Hockey eye injuries; pucks, sticks, elbows

When a friend showed up at the offices of ABRAMS LANDAU after an adult ice hockey match with a fractured orbit and impressive shiner, Ashburn and Reston sports injury lawyer Doug Landau looked into the injury, frequency and steps to prevent such head and facial trauma.

Orbital blowout fractures are cracks or breaks in the facial bones surrounding the “socket” that houses the eyeball. Orbital fractures of the facial ones surrounding the eye can result from such blunt trauma as getting hit by an ice hockey stick, puck or opponent’s elbow. Blows to the face and head can result in concussion, loss of consciousness and orbital fractures and eye injury. Wearing face masks has dramatically reduced the risk of eye injuries, including orbital lacerations and facial fractures. In players wearing partial or no protection, eye trauma resulting from a stick, puck, or elbow can cause hyphema, orbit fracture, retinal detachment, or globe rupture. According to The Journal of Musculoskeletal Medicine, no blinding eye injury has ever been reported in a hockey player wearing full facial protection.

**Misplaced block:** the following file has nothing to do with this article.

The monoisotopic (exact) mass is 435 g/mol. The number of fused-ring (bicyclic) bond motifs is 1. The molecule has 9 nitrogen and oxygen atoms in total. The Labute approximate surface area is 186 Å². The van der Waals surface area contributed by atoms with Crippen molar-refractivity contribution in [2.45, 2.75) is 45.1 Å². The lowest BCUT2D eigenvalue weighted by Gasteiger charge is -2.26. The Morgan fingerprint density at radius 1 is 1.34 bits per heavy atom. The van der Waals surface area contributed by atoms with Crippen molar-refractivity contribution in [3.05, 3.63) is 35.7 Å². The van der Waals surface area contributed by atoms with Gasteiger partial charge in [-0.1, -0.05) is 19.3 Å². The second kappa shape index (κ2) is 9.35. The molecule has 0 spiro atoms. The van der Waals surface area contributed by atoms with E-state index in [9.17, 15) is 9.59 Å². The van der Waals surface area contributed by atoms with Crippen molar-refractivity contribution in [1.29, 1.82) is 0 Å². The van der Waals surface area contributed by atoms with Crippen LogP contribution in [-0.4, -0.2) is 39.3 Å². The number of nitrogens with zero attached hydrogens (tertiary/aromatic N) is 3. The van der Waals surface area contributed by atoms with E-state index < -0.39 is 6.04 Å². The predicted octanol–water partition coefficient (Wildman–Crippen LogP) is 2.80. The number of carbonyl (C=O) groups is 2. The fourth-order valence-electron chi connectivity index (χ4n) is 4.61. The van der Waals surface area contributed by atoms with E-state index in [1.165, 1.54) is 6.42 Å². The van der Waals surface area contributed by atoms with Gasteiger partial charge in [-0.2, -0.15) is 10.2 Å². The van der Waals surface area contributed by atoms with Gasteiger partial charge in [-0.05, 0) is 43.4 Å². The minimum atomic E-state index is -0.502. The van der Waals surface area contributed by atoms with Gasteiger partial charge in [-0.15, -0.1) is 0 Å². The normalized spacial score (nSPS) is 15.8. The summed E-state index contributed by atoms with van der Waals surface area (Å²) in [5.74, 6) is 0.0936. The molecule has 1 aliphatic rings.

Total head and face protection is essential for any collision sport. In ice hockey, the risk of eye injury is not so much from collision as from a flying puck. The use of face masks in amateur ice hockey in Canada led to a 66 percent reduction in eye injuries, as reported in the Textbook of Orthpaedics, Trauma & Sports Medicine

Bottom line: players should wear head and face protection in ice hockey games and practices in order to prevent eye, face and head injury.

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